Lets get back to Lyme. The MS of my medical school days has morphed into a different disorder. When I survey my 30 year old medical texts I discover, as I recalled, that the symptoms of MS included focal sensory (a loss of sensation in a specific location) and localized weakness represented the most common presentations. Other common signs were optic neuritis, pain in the eye with a loss of vision and swelling of the optic nerve, a loss of balance, thick speech, specific eye syndromes including "internuclear opthalmoplegial", bladder dysfunction, one sided facial twitching and some mood and personality changes. Patients did not have pain. They did not have fibromyalgia. They did not have migratory joint pain and swelling and they did not have diffuse numbness and tingling in a pattern suggesting peripheral neuropathy. They did not have changes in sensation which followed a stocking and glove distribution. And severe fatigue was not listed as a primary symptom. I have found that few MS patients today have a rapidly progressive course, yet this was formerly seen in one third of the patients. And I have found that most patients have some combination of these chronic Lyme type symptoms, which do not fit in with the classic description of MS. Yet it seems newer literature has incorporated many of the Lyme symptoms into modern day descriptions of MS. Somehow the disease has changed into something which over time has come to resemble chronic Lyme disease. I think doctors rely too much on diagnostic tests such as MRI enhanced with gadollinium, and have forgotted the basics of history and physical. Remember, the MRI characteristics are generally non-specific, and can be seen in both disorders. My suggestion here is not that MS is really Lyme. It seem more likey that many MS cases are misdiagnosed and are in fact really Lyme in the first place. I am more impressed by data which suggests that CPN may be involved in the pathogenesis (process of disease develpment) than Lyme. Of course having both infections simultaneously may complicate the picture and create a hybrid Lyme/MS presentation. Bottom line. Doctors should be aware of all the diagnostic possibilites before slapping on a label. If you are a hammer; everything looks like a nail.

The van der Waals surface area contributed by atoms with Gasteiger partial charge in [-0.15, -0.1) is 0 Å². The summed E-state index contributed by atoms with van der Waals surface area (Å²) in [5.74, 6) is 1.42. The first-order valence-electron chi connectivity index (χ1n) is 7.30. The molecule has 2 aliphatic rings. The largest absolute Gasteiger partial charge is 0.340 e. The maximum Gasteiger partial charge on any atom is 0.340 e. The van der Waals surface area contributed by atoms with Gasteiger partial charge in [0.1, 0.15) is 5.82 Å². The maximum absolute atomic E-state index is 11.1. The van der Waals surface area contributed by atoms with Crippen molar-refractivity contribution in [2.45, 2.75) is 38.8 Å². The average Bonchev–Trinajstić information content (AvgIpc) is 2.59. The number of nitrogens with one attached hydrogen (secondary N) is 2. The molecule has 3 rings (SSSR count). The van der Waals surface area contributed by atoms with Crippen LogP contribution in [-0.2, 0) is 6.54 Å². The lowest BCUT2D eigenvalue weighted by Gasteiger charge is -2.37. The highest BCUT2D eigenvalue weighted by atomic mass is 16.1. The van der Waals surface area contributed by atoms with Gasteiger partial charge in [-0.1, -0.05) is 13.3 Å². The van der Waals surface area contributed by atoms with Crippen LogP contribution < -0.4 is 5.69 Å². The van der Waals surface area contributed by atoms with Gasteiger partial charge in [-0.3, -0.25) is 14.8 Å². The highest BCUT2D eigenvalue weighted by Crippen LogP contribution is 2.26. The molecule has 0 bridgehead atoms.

Curious said...

I was diagnosed with MS about a decade ago and Lyme this past summer. My assumption was similar to this blog, however a nurse corrected me. MS is multiple sclerosis, which, in layman terms, literally means more than one scar in the CNS. So, whether or not the scars are caused by Lyme or some other agent, if you have more than one area of demylination, you have MS.

Clyde Bowers said...